Network Working Group                                      M. Nottingham
Internet-Draft                                         November 13, 2017
Obsoletes: 5785 (if approved)
Intended status: Standards Track
Expires: May 17, 2018

        Defining Well-Known Uniform Resource Identifiers (URIs)


   This memo defines a path prefix for "well-known locations", "/.well-
   known/", in selected Uniform Resource Identifier (URI) schemes.

Note to Readers

   _RFC EDITOR: please remove this section before publication_

   This draft is a proposed revision of RFC5875.  Version -00 is a copy
   of the original RFC.

   The issues list for this draft can be found at .

   The most recent (often, unpublished) draft is at .

   Recent changes are listed at
   pages/5785bis .

   See also the draft's current status in the IETF datatracker, at .

Status of This Memo

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   provisions of BCP 78 and BCP 79.

   Internet-Drafts are working documents of the Internet Engineering
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   This Internet-Draft will expire on May 17, 2018.

Copyright Notice

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   described in the Simplified BSD License.

Table of Contents

   1.  Introduction  . . . . . . . . . . . . . . . . . . . . . . . .   2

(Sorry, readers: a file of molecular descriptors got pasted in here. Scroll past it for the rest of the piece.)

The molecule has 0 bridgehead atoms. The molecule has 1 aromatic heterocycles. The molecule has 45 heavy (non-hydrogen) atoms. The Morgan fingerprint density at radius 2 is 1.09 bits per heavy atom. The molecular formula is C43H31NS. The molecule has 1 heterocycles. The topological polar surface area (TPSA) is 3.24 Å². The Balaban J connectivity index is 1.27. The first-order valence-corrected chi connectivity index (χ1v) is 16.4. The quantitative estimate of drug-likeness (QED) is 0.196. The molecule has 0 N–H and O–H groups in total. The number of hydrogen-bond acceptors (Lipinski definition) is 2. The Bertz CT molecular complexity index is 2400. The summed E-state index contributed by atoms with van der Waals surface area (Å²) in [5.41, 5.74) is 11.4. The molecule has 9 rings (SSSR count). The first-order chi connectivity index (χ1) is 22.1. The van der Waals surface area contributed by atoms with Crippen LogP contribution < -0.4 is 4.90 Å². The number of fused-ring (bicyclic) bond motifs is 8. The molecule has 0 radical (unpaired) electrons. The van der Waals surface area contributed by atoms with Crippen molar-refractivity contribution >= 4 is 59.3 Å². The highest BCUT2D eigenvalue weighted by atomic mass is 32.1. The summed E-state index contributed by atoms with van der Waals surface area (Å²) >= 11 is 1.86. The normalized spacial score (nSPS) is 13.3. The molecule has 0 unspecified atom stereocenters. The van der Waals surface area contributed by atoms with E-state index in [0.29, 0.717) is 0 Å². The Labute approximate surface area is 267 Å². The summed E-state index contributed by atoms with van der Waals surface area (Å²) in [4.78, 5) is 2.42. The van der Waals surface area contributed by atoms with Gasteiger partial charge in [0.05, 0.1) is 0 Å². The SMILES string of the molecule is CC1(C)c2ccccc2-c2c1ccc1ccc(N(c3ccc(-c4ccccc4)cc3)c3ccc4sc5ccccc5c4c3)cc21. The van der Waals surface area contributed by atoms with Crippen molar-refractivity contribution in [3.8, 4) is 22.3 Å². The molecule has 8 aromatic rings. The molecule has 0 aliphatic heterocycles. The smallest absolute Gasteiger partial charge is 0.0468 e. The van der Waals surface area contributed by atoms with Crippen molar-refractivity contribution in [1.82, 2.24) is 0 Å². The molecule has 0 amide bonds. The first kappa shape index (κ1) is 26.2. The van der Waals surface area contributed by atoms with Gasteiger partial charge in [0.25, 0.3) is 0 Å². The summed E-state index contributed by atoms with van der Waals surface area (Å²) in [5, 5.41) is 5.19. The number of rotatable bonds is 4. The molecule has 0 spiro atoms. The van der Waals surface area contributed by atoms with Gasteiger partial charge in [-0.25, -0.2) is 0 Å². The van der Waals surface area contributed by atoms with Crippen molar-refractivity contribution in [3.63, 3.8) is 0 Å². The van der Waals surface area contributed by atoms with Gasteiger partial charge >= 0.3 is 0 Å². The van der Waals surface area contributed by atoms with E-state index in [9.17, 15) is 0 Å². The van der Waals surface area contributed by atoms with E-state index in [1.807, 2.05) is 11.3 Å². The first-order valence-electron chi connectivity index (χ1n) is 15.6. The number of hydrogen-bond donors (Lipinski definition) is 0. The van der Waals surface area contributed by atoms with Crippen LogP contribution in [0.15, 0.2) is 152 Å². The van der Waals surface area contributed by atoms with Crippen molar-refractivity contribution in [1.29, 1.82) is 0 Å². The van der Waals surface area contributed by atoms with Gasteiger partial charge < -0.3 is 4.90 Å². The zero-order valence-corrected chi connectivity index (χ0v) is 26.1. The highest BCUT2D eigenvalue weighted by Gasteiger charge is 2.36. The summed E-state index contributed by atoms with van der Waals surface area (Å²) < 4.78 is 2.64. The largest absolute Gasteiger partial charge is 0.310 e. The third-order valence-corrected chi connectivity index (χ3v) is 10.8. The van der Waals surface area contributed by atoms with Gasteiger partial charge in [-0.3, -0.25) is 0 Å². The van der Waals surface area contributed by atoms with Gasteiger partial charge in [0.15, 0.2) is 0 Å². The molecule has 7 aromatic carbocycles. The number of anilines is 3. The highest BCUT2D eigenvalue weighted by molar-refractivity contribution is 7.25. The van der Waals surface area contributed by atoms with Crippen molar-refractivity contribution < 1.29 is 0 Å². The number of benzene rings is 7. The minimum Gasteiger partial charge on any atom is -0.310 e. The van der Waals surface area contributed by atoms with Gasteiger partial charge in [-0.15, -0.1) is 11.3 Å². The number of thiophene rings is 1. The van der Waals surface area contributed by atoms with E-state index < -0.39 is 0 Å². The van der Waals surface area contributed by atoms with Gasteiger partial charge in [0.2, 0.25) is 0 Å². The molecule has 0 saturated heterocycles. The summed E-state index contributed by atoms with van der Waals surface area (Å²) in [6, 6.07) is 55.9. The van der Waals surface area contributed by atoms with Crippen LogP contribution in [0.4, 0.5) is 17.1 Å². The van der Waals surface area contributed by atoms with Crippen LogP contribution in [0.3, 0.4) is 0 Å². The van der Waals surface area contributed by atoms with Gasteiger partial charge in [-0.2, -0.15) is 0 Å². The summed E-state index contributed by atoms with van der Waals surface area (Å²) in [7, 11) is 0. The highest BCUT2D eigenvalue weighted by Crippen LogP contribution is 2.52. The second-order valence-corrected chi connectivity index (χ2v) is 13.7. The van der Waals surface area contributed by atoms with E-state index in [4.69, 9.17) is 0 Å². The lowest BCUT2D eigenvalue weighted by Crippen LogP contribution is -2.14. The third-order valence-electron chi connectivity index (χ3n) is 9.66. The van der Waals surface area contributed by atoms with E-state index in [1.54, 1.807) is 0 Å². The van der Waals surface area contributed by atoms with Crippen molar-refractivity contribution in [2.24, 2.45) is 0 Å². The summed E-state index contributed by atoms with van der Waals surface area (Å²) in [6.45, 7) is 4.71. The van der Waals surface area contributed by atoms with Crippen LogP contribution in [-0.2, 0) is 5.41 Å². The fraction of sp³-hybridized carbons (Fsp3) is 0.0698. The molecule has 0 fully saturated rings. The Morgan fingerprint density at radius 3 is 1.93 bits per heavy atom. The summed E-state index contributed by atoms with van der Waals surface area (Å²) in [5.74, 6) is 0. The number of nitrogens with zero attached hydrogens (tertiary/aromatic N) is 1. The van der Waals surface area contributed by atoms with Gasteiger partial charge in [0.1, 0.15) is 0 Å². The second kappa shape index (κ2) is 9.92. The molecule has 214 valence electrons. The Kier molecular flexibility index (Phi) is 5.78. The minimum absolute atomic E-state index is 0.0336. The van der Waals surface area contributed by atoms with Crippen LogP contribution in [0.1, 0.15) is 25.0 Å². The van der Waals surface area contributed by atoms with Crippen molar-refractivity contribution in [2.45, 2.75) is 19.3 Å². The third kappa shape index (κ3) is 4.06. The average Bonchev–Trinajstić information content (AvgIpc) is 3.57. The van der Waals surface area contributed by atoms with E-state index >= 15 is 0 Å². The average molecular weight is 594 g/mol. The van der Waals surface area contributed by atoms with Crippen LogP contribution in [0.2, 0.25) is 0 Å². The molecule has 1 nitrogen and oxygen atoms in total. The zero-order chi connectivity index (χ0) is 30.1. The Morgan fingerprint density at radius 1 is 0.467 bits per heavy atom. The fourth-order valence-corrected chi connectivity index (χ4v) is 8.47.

1.1.  Appropriate Use of Well-Known URIs  . . . . . . . . . . .   3
   2.  Notational Conventions  . . . . . . . . . . . . . . . . . . .   3
   3.  Well-Known URIs . . . . . . . . . . . . . . . . . . . . . . .   3
   4.  Security Considerations . . . . . . . . . . . . . . . . . . .   4
   5.  IANA Considerations . . . . . . . . . . . . . . . . . . . . .   4
     5.1.  The Well-Known URI Registry . . . . . . . . . . . . . . .   4
       5.1.1.  Registration Template . . . . . . . . . . . . . . . .   5
   6.  References  . . . . . . . . . . . . . . . . . . . . . . . . .   5
     6.1.  Normative References  . . . . . . . . . . . . . . . . . .   5
     6.2.  Informative References  . . . . . . . . . . . . . . . . .   6
   Appendix A.  Acknowledgements . . . . . . . . . . . . . . . . . .   6
   Appendix B.  Frequently Asked Questions . . . . . . . . . . . . .   6
   Author's Address  . . . . . . . . . . . . . . . . . . . . . . . .   7

1.  Introduction

   It is increasingly common for Web-based protocols to require the
   discovery of policy or other information about a host ("site-wide
   metadata") before making a request.  For example, the Robots
   Exclusion Protocol ( ) specifies a way for
   automated processes to obtain permission to access resources;
   likewise, the Platform for Privacy Preferences [W3C.REC-P3P-20020416]
   tells user-agents how to discover privacy policy beforehand.

   While there are several ways to access per-resource metadata (e.g.,
   HTTP headers, WebDAV's PROPFIND [RFC4918]), the perceived overhead
   (either in terms of client-perceived latency and/or deployment